I heard there is a “loophole”. If you are cooking on the fire pit, they can’t make you stop, is that true ?

All comments encouraged
So what do you have? A bonfire? Or a fire pit?
A life spent making mistakes is not only more memorable, but more useful than a life spent doing nothing.
Deal Expert
User avatar
Jun 12, 2007
15324 posts
4525 upvotes
London
Gero43 wrote: I live in Mississauga. I made a quiet bonfire, bylaw just made it to my house without permission and I thought so many questions for potential debate. Is this allowed? Can they force me to put out the fire? What happen if I refuse to let them in or refuse to put it out ? Can you “self defence” yourself since someone came into your house without permission ?
Fire had to be put out because of “Nuisance”. When everybody in my area makes fires except for the next door guy. So he has the right to call by law every time he wants although it’s not close to him and I’m following all bylaws because of Nuisance?!?!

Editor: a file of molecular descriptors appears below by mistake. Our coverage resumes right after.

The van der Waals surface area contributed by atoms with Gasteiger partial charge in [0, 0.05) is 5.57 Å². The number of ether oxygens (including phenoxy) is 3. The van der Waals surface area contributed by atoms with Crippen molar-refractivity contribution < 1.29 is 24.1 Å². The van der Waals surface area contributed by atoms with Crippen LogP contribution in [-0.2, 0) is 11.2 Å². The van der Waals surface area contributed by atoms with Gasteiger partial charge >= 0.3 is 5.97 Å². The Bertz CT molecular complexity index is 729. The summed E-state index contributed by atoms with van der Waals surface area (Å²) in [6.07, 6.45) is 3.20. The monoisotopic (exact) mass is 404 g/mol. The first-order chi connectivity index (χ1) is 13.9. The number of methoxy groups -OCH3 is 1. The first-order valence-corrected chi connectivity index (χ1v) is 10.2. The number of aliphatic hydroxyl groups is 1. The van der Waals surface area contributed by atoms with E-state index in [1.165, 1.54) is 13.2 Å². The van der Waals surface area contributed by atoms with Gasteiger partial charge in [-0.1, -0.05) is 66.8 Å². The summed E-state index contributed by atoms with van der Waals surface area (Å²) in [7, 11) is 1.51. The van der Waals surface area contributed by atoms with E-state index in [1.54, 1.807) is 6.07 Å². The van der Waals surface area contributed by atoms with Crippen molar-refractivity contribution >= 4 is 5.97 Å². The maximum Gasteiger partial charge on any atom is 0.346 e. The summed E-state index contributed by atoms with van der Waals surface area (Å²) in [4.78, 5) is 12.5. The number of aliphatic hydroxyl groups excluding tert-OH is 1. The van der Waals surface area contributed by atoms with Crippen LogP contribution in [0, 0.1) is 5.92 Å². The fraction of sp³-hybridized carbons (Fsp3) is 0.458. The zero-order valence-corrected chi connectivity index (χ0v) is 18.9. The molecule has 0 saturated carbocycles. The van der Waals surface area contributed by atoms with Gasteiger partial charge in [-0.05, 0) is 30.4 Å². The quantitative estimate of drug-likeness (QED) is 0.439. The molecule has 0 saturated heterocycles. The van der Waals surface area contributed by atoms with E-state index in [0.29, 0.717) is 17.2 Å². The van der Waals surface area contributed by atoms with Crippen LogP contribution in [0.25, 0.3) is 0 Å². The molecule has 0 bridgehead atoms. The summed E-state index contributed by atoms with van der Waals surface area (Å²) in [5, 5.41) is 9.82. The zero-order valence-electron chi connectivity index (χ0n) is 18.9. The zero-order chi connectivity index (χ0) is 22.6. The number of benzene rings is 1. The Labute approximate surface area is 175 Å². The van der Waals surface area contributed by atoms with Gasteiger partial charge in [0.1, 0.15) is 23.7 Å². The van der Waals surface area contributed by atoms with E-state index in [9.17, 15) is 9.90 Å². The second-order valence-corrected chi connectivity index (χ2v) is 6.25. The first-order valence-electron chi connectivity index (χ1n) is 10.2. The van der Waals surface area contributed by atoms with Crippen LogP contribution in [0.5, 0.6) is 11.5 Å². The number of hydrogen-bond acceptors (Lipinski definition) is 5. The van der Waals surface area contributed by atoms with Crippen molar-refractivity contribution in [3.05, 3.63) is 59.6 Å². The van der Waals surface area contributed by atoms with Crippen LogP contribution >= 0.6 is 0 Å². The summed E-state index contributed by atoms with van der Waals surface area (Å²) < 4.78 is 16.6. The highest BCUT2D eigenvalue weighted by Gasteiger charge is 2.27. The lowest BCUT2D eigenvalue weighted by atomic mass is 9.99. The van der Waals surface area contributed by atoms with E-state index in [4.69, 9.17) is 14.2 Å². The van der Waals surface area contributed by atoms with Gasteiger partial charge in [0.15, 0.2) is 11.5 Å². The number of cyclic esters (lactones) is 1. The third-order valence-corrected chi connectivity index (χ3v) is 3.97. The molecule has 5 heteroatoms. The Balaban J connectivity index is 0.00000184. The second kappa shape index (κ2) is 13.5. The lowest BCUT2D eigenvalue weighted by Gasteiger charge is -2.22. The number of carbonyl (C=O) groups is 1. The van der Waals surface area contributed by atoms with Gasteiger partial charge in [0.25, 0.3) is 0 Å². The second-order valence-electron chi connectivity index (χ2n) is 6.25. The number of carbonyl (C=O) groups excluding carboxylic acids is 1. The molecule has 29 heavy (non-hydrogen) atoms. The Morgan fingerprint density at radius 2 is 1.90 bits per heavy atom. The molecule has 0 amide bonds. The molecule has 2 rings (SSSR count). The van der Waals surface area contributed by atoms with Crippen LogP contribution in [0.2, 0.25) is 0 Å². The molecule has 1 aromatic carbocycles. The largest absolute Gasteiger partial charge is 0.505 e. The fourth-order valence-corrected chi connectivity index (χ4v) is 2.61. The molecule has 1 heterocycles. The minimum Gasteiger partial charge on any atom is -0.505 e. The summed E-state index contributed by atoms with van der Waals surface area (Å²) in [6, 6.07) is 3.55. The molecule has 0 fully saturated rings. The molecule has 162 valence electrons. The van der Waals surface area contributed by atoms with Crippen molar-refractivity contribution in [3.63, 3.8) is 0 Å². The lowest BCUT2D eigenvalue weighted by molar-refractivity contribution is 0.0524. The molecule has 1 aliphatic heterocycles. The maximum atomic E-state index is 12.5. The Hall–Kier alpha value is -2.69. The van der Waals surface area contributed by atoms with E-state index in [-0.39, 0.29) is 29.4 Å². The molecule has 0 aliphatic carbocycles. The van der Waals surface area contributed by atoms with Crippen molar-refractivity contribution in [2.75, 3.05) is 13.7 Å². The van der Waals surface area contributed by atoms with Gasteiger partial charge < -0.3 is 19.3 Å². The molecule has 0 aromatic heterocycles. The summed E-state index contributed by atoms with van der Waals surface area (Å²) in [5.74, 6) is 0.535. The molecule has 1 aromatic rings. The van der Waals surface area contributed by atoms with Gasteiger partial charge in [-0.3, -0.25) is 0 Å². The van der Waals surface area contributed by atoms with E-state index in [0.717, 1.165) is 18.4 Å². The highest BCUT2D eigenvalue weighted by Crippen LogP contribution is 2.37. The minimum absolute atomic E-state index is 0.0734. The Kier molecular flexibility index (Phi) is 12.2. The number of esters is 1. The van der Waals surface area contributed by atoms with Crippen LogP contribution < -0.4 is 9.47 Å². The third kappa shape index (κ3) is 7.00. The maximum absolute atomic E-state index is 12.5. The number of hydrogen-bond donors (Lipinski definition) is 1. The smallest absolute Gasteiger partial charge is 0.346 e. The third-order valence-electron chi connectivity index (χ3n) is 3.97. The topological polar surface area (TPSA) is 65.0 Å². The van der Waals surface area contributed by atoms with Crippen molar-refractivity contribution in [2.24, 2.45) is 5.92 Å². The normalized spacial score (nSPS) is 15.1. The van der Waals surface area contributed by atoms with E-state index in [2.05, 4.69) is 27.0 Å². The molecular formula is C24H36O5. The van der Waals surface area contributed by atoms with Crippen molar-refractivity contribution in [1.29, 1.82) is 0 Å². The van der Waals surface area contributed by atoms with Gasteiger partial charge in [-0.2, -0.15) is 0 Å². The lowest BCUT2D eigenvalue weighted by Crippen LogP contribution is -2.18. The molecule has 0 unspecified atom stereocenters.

I heard there is a “loophole”. If you are cooking on the fire pit, they can’t make you stop, is that true ?

All comments encouraged
https://www.svlaw.ca/blog/details/item/ ... 20property.
Deal Fanatic
Nov 22, 2015
5654 posts
5043 upvotes
Of course they can come on your property and make you stop. Did you apply for an open fire permit and pay the fee?

Cooking food over your bonfire is not a loophole.
Deal Guru
User avatar
Mar 9, 2007
13267 posts
8221 upvotes
Think of the Childre…
so the neighbors reported you for something illegal.

WOULD SOMEBODY THINK OF THE CHILDREN!!!
Deal Fanatic
Aug 29, 2011
5504 posts
2728 upvotes
Mississauga
There are no open fires allowed in the city. Period.